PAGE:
Masood N. Khan M.D.
The exponential increase in the incidence of diabetes will soon likely make it a pandemic, meaning, so widespread globally that it could assume a rate of spread as that of an infectious disease. People suffering from diabetes around the world have increased from 108 million in 1980 to 422 million in 2014. Once considered a disease of the affluent, it is now affecting more rapidly middle and low-income countries. World Health Organization has projected diabetes to be the 7th leading cause of death by 2030.
Diabetes is a chronic disease, which occurs when:
A. the pancreas does not produce enough insulin
B. The body cannot effectively use the insulin it produces
As insulin is absolutely necessary to regulate proper utilization of glucose by the body, the above defects lead to poor utilization of blood glucose and therefore increased concentration of glucose in the blood which in medical terminology is called ‘Hyperglycemia’.
Diabetes is categorized into two types as follows. This categorization is helpful to understand the underlying defect and select the right treatment.
Type 1 diabetes (previously known as insulin-dependent or childhood-onset diabetes)
Type 2 diabetes (formerly called non-insulin-dependent or adult-onset diabetes)
The most common is type 2 diabetes, usually in adults, which occurs when the body becomes resistant to insulin or doesn’t make enough insulin. In the past three decades the prevalence of type 2 diabetes has risen dramatically in countries of all income levels. Type 1 diabetes, once known as juvenile diabetes or insulindependent diabetes, is a chronic condition in which the pancreas produces little or no insulin. In both types of diabetes the high concentration of blood glucose can result into an abnormal state of energy production and utilization and an unhealthy cellular function in different organs of the body.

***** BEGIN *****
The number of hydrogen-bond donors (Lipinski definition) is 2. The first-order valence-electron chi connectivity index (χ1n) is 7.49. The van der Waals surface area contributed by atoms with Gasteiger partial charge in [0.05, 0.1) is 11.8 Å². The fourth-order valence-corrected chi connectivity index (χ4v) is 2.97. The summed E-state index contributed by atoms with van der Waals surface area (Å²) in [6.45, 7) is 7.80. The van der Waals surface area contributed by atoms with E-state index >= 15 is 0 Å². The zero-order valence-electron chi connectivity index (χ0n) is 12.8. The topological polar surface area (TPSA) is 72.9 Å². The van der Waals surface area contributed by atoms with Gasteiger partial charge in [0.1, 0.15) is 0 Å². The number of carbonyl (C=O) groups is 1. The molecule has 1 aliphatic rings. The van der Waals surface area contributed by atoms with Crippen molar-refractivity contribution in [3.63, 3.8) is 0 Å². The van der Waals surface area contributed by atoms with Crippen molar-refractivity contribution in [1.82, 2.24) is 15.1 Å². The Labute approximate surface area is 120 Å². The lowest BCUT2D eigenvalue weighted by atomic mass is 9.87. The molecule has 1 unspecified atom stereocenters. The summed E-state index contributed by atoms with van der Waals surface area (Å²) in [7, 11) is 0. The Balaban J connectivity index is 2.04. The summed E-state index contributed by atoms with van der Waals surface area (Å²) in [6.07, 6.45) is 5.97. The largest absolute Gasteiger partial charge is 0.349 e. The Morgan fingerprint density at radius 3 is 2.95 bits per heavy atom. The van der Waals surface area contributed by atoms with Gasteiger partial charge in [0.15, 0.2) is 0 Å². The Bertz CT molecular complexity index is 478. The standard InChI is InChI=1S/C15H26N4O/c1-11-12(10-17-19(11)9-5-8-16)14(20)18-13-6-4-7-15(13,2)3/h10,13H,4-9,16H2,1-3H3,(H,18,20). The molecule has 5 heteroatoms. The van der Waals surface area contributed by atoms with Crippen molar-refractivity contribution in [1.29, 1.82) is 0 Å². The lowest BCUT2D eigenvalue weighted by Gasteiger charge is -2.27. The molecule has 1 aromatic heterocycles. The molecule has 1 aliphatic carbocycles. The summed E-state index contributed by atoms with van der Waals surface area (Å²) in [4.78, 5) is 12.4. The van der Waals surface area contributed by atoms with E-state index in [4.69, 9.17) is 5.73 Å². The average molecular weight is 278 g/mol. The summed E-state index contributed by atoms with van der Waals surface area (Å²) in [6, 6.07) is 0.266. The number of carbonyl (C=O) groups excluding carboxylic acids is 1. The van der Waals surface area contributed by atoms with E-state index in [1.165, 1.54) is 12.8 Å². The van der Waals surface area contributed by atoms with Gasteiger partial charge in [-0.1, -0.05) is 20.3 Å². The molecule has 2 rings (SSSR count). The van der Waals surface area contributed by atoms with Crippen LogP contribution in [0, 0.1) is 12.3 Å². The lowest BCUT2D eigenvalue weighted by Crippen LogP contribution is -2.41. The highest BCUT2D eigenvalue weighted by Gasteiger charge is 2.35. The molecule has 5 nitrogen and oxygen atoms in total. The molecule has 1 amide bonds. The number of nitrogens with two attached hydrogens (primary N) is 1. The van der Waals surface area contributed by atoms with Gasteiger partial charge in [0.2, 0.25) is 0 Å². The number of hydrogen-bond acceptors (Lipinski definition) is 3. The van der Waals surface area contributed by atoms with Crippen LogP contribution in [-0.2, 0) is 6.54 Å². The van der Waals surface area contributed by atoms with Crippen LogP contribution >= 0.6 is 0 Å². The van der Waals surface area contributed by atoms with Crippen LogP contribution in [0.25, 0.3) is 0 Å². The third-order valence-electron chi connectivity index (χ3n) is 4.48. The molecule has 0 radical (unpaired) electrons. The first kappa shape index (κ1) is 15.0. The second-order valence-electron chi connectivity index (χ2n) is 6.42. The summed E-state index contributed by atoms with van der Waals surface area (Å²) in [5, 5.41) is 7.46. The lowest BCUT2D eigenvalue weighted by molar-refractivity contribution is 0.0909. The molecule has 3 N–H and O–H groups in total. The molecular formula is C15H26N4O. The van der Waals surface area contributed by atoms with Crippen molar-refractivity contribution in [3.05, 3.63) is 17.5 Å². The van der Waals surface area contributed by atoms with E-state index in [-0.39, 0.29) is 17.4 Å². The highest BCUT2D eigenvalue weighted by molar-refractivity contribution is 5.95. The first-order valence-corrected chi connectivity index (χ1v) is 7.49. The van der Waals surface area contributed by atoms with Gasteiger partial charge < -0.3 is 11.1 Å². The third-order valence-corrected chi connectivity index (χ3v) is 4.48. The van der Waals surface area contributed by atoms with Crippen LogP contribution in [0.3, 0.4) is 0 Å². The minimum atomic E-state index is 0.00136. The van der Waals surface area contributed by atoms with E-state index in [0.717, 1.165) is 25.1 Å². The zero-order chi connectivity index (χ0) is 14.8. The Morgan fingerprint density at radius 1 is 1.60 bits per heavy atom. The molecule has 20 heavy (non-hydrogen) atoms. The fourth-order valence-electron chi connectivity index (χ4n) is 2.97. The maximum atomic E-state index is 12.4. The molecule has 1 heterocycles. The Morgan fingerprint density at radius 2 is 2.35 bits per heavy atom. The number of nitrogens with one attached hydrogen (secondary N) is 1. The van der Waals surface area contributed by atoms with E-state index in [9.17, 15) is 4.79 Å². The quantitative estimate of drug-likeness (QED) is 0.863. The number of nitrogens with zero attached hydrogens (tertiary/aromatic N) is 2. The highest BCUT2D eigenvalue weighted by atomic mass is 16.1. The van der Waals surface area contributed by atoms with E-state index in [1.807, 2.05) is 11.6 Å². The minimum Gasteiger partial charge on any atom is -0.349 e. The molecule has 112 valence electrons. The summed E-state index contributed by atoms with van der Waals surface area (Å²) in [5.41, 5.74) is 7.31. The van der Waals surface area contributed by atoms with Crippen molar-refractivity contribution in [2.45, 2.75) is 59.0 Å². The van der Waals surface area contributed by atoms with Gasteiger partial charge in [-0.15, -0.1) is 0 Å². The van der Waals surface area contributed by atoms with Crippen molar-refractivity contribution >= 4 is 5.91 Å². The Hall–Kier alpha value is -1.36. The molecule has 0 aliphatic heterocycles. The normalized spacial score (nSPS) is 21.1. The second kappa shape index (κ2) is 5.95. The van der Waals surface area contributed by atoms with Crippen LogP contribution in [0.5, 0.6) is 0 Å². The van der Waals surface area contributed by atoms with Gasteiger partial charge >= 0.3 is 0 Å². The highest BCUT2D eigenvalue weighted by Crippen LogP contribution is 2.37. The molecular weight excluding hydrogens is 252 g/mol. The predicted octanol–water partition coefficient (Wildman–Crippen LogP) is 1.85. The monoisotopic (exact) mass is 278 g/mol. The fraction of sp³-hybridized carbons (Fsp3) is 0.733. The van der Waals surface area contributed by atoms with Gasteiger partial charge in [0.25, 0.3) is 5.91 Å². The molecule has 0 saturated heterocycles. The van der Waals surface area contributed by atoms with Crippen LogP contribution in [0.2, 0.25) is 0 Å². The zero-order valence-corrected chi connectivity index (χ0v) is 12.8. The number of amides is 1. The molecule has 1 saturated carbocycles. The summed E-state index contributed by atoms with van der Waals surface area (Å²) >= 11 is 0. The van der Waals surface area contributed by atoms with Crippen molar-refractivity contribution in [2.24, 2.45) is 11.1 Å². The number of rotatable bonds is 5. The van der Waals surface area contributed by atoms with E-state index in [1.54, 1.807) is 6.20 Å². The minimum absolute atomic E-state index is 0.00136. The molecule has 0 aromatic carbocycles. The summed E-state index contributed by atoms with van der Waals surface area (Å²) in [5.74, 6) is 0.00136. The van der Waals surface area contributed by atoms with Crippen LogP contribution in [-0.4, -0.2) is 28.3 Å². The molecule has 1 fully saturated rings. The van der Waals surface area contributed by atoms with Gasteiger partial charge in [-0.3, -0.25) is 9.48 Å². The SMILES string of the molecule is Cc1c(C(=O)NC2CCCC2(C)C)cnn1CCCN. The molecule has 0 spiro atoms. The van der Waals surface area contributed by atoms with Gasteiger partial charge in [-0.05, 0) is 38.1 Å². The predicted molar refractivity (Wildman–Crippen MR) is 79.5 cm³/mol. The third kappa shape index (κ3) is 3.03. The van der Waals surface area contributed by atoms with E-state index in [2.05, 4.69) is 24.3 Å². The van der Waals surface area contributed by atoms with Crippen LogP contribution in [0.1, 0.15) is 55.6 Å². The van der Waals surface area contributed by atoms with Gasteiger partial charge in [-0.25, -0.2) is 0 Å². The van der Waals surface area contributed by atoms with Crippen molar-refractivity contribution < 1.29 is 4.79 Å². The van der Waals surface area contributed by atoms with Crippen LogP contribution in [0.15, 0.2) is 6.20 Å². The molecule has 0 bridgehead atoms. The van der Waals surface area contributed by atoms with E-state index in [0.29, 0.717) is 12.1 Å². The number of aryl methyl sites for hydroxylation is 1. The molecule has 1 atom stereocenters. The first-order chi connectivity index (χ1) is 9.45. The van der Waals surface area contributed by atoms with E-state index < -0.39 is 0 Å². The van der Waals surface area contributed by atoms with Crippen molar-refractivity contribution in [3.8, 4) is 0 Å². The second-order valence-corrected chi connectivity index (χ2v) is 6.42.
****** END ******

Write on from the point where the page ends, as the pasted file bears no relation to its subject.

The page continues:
Diabetes is therefore a major cause of blindness, kidney failure, heart attacks, stroke, irritability and abnormal function of the nerves causing pain and discomfort and poor circulation which sometimes results in amputation of a lower limb.
Diabetes is a strong risk factor for heart attack. If it is present with other risk factors like high cholesterol level, increased blood pressure and smoking, the risk of heart attack increases significantly.
People with diabetes, with or without other risk factors should be extremely conscious of the possibility of heart attack and therefore should be seriously compliant with their overall treatment program.
In the treatment of diabetes doctor and patient participate equally as a team. Sometimes other professionals with specialized skills are also involved for example a nutritionist and eye specialist etc.
From patient’s side, healthy diet, regular physical activity, maintaining of normal body weight and avoiding tobacco use is mandatory for controlling diabetes and avoiding its deadly complications. The doctor, besides counseling in diet and exercise, will determine the right medicine or combination of medicines to help the body regularize normal blood glucose level. In type 1 diabetes where the failure of insulin production is the underlying cause, insulin is solely the treatment of choice. In type 2 diabetes the doctor will determine oral medications (singularly or multiple), insulin or a combination of insulin and oral medication(s).
It has to be deeply ingrained in our health consciousness that the four jewels for healthy living are:
1. Healthy diet
2. Regular exercise
3. No smoking
4. Normal body weight